Aki and I approached Kamakura’s Tsurugaoka Hachiman-gu shrine through the Ni no Torii (second gate). Gravel crunching loudly under our feet, we walked the dankazura (a raised avenue) between the already leafless cherry trees as people have for centuries.
To our surprise a marriage ceremony is under way in the Maiden, or open pavilion in front of the shrine where performances of various kinds and weddings are held.
Along with others who have gathered to watch, we witness the exchange of rings, the family vows and sake ceremony that are part of a traditional Shinto wedding.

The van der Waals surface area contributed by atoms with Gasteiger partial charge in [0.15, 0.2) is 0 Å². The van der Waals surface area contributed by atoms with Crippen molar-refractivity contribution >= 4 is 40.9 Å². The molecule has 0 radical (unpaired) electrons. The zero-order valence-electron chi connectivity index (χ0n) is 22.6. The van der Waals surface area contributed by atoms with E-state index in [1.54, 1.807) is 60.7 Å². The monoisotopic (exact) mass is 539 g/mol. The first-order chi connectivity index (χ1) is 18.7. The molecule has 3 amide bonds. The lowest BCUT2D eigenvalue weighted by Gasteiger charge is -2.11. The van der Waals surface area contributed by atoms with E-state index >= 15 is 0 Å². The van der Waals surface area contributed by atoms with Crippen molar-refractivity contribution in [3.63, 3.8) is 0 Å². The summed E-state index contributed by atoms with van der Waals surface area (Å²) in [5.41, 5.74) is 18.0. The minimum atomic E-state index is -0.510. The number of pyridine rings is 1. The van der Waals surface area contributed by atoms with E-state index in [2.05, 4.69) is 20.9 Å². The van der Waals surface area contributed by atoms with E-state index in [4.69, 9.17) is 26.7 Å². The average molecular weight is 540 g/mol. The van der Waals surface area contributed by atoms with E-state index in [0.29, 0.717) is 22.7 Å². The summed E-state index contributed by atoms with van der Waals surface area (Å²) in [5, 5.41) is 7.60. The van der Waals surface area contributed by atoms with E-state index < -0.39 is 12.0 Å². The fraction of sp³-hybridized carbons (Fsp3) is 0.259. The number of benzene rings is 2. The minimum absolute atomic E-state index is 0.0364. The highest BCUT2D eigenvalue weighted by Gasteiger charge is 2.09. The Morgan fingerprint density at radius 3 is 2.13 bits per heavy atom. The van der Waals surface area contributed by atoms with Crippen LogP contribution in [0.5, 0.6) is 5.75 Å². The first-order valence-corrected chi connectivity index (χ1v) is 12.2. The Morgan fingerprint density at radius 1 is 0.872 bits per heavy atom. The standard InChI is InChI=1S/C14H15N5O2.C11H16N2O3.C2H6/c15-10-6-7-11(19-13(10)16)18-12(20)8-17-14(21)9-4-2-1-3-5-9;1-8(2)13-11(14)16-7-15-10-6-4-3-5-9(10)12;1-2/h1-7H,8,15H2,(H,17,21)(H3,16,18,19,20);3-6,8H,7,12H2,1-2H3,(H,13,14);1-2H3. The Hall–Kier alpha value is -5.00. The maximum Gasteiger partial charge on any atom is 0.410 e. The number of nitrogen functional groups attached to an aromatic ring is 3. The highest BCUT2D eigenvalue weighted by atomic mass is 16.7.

Later, after viewing the main shrine and drawing our fortunes—I get daikichi or great good luck—we see the young couple about to ride off in a rickshaw. They look so rich and smart and pleased with themselves in their wedding finery. They’re young and beautiful. Now she can’t be called kurisumasu keki (left-over Christmas cake, stale and not wanted after 25).
Alas, often marriage, too, goes quickly stale. I wish them great good luck.